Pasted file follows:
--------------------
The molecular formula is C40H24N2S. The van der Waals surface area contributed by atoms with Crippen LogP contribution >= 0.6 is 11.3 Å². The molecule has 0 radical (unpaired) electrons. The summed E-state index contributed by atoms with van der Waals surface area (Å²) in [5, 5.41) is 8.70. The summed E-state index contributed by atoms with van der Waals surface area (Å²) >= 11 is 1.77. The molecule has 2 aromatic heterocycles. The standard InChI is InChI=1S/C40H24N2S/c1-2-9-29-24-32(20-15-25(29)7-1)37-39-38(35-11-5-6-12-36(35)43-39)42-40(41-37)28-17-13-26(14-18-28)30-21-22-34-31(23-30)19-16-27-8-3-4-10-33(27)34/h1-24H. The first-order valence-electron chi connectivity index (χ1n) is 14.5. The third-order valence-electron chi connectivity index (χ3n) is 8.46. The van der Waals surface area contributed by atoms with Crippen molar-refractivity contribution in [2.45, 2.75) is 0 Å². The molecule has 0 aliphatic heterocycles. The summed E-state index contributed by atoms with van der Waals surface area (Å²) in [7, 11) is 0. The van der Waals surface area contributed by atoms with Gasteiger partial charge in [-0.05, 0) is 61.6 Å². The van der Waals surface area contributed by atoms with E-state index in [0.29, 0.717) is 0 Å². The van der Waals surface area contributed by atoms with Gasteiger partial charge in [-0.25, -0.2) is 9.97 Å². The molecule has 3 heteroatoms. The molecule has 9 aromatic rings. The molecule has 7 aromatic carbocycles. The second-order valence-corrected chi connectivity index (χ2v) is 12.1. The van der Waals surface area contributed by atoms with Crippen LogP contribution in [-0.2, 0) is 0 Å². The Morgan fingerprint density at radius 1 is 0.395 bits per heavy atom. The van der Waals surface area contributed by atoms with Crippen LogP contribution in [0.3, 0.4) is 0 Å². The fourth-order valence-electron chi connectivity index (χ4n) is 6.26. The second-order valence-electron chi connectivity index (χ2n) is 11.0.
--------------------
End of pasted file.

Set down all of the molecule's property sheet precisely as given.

The molecular formula is C40H24N2S. The van der Waals surface area contributed by atoms with Crippen LogP contribution >= 0.6 is 11.3 Å². The molecule has 0 radical (unpaired) electrons. The summed E-state index contributed by atoms with van der Waals surface area (Å²) in [5, 5.41) is 8.70. The summed E-state index contributed by atoms with van der Waals surface area (Å²) >= 11 is 1.77. The molecule has 2 aromatic heterocycles. The standard InChI is InChI=1S/C40H24N2S/c1-2-9-29-24-32(20-15-25(29)7-1)37-39-38(35-11-5-6-12-36(35)43-39)42-40(41-37)28-17-13-26(14-18-28)30-21-22-34-31(23-30)19-16-27-8-3-4-10-33(27)34/h1-24H. The first-order valence-electron chi connectivity index (χ1n) is 14.5. The third-order valence-electron chi connectivity index (χ3n) is 8.46. The van der Waals surface area contributed by atoms with Crippen molar-refractivity contribution in [2.45, 2.75) is 0 Å². The molecule has 0 aliphatic heterocycles. The summed E-state index contributed by atoms with van der Waals surface area (Å²) in [7, 11) is 0. The van der Waals surface area contributed by atoms with Gasteiger partial charge in [-0.05, 0) is 61.6 Å². The van der Waals surface area contributed by atoms with E-state index in [0.29, 0.717) is 0 Å². The van der Waals surface area contributed by atoms with Gasteiger partial charge in [-0.25, -0.2) is 9.97 Å². The molecule has 3 heteroatoms. The molecule has 9 aromatic rings. The molecule has 7 aromatic carbocycles. The second-order valence-corrected chi connectivity index (χ2v) is 12.1. The van der Waals surface area contributed by atoms with Crippen LogP contribution in [-0.2, 0) is 0 Å². The Morgan fingerprint density at radius 1 is 0.395 bits per heavy atom. The van der Waals surface area contributed by atoms with Crippen LogP contribution in [0.3, 0.4) is 0 Å². The fourth-order valence-electron chi connectivity index (χ4n) is 6.26. The second-order valence-electron chi connectivity index (χ2n) is 11.0.